Opportunities for barrier removal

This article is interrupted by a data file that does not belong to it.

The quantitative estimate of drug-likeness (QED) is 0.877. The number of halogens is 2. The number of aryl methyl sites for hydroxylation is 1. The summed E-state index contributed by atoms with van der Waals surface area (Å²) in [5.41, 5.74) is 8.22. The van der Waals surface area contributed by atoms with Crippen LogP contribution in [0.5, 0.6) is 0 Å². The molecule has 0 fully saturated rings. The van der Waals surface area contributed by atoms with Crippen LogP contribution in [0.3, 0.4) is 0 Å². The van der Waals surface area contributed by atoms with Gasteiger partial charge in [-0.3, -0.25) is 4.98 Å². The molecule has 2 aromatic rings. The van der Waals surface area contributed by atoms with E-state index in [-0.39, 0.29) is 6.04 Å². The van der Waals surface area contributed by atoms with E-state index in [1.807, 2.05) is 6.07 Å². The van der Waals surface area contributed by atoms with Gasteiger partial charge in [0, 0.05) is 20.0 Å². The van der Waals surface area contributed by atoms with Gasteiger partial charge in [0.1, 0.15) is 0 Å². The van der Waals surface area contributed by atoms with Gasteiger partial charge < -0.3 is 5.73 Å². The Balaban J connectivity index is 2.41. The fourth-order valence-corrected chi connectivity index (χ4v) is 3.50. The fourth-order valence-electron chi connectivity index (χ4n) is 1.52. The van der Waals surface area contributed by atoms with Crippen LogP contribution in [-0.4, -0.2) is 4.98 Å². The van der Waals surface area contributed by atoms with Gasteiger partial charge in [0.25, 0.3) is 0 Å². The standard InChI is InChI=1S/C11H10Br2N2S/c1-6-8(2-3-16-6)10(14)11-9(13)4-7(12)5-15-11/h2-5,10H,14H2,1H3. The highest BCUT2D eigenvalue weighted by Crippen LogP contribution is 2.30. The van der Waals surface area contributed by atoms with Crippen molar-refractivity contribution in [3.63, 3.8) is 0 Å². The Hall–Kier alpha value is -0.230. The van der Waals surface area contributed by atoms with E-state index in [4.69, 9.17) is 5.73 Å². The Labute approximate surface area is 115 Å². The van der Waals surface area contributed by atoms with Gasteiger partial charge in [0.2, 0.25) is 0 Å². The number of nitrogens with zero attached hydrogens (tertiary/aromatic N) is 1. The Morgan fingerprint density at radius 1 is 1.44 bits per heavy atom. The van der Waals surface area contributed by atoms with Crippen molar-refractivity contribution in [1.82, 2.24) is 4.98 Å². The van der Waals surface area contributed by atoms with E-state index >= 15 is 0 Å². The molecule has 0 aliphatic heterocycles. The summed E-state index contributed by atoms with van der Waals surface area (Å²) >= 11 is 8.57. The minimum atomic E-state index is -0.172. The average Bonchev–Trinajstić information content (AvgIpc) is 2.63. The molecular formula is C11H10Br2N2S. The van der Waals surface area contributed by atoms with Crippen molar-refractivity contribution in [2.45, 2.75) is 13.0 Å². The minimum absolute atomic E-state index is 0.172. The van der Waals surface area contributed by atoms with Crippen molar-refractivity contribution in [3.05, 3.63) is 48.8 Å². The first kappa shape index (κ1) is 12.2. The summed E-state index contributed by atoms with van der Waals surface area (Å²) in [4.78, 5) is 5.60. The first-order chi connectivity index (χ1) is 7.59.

depend to a large extent on barrier typology, as this dictates where barriers are normally located, their size, age, condition, and likely impacts. Crucially, river fragmentation depends chiefly on the number and location of barriers, not on barrier size, while the costs of barrier removal typically increase with barrier height. Acting on many small barriers will often be more cost-efficient than acting on fewer larger structures. Barriers are not randomly distributed and a small proportion of barriers have a disproportionately high impact on fragmentation, therefore targeting these ‘fragmentizers’ can result in substantial gains in connectivity.